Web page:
In time, Les managed to scrounge up a 1936 Oldsmobile and get it working. He used that old car to travel to summer campgrounds to show movies to the campers. Once, some ungrateful camper dumped a milk shake into his gas tank. Once again, the call in the dark of night came in to Dad to come to his rescue. Dad, Les and whatever other brother was around got the Olds working again, but Les retired the Olds from those camp runs. He stepped up to a Rambler. Les was fun, but not much for picking out cars. But that Rambler lasted the family a good long while.
Graduation Day was a big deal. Les's was no different. He graduated from Abraham Clark High School in Roselle, NJ, on June 23, 1966. I was too young to attend but it was held in Warinanco Park on what I am sure was a hot June day. Mine was, so his probably was, too.
After graduation, Les found a job with New Jersy Bell in Linden as a draftsman. He got the job in November 1966, but it was not to last very long. He got his notice to report to the Army on August 21, 1967. From then on, he became and will always be PFC Leslie J. Frolich, 5th Battalion, 7th Cavalry, 1st Cavalry Division.
Christmas 1967 was the usual big family get-together. Dad's sister from Elizabeth had four girls of her own and we always spent the holidays together at one or the other's home. Les's last Christmas was to be the same. We had the big tree, the turkey dinner and the huge mound of presents to get through. We all had a wonderful, merry time, as we should have. A week or so later, Les had to leave. The last thing he said to me was "I'll be home for Christmas". He didn't make it to his birthday.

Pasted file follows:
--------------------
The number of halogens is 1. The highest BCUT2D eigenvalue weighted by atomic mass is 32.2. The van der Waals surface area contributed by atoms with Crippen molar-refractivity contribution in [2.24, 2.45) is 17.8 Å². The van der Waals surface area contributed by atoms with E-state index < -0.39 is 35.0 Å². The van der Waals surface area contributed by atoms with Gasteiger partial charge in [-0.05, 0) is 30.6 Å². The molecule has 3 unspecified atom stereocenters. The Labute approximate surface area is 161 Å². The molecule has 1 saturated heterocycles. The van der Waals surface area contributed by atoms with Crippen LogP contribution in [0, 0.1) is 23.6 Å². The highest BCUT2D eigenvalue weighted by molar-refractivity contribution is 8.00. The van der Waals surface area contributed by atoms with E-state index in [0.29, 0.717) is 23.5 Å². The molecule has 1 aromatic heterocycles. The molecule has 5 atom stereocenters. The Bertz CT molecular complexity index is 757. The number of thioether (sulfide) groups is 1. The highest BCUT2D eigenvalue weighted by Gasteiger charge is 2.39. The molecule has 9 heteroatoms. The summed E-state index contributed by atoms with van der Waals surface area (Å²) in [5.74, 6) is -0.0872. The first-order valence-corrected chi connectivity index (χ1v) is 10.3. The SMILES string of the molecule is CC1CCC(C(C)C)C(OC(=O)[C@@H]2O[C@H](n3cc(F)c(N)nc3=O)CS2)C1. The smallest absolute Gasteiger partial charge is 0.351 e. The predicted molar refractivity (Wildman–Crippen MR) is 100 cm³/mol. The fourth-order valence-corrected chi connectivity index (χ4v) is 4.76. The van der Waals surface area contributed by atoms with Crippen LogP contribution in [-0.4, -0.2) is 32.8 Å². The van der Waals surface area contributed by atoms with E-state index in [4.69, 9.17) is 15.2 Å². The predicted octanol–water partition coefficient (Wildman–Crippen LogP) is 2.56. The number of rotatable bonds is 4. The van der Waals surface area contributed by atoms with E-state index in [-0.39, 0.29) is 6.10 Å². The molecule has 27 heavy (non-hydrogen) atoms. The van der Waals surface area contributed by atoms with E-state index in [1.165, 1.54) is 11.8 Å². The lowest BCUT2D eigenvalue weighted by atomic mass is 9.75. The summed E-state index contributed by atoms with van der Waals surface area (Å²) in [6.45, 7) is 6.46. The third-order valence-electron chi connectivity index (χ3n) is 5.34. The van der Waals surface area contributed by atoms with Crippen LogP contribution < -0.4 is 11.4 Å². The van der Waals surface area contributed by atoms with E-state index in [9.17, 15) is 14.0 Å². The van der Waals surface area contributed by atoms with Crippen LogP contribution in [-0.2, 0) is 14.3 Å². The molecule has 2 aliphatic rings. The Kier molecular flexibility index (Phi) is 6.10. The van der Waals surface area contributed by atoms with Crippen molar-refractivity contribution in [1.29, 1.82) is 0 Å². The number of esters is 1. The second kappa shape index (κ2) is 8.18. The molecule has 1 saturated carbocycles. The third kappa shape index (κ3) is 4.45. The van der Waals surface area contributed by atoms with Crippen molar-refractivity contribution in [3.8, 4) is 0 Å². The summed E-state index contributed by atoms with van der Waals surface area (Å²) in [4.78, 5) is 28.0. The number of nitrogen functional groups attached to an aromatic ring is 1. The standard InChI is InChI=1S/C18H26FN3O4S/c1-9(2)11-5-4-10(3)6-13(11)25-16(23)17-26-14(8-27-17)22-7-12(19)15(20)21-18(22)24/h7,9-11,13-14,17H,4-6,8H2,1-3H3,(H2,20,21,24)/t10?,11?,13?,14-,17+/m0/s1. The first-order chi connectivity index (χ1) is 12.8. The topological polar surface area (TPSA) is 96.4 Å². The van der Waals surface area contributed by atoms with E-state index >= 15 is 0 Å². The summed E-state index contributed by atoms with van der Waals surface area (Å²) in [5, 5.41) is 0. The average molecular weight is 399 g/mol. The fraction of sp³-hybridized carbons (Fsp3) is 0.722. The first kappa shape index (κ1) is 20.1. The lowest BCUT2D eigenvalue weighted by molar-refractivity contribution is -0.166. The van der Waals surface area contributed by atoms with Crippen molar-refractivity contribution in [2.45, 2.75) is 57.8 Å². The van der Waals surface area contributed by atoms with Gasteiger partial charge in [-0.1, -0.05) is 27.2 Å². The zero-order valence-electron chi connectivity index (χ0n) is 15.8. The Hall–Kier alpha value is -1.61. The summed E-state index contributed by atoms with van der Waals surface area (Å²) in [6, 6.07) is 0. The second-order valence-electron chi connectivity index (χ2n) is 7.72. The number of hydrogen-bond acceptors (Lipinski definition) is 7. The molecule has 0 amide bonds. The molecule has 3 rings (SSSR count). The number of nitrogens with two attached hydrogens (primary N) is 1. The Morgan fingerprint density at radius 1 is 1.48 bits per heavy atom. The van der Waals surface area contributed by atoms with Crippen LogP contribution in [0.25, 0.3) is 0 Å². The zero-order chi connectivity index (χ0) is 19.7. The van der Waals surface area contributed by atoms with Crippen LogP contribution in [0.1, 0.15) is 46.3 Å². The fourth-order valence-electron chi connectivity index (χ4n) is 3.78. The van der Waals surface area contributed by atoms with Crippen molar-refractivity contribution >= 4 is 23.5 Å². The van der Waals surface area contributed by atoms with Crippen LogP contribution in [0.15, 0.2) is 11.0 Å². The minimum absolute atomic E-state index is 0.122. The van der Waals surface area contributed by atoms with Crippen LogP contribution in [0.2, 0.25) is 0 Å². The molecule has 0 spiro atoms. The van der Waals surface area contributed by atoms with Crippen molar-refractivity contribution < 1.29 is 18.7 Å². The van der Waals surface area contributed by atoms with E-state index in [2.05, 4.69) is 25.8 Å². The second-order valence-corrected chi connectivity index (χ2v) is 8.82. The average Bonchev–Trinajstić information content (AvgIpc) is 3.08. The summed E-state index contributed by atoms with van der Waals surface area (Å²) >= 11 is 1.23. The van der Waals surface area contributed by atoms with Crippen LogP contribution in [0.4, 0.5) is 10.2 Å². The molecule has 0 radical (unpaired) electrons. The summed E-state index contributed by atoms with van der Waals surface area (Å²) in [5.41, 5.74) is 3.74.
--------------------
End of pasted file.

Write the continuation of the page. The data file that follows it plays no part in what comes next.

He shipped out to Vietnam on January 10, 1968. On February 12, 1968, he was gone. Word reached my Dad at work on February 16, who then went for Mom at her work. I came home from school for lunch and found Mom, Dad and the military escort standing where no one was supposed to be. No one said a word and I knew. We buried Les on February 26--two days after his twentieth birthday.
But that was not the end of things. We received a letter from Les's commanding officer, LTC James B. Vaught. In it, he said that Les was on a search and destroy mission west of the city of Hue. Les had been hit by small arms fire. LT Vaught tried to reassure us that Les died quickly without any unnecessary suffering. Somehow, the rest of the letter strikes me now as form; what every other family who lost some one would have included in their letter. At the time, it was comforting.
Les had a girlfriend. They had wanted to be married before he left, but our parents would not hear of it. He sent her the usual letters. But he also sent her a poem he had written. She forwarded it to us. It is a strong, simple poem of his feelings about being in Vietnam.
Cards and letters we had sent to Les began coming back to us, opening up all the hurt again. The hardest was the birthday card he had sent to me. My birthday was the 16th--always to be known to me as the day we received the fateful news. It was a silly card with bad grammar and dumb jokes, all of which would have been appreciated if not for the circumstances.
Word came that Les would, of course, receive the Purple Heart. Ceremonies were held at Fort Monmouth, NJ on July 5, 1968. Once again, photos memorialize the moment of Dad and Mom receiving the award.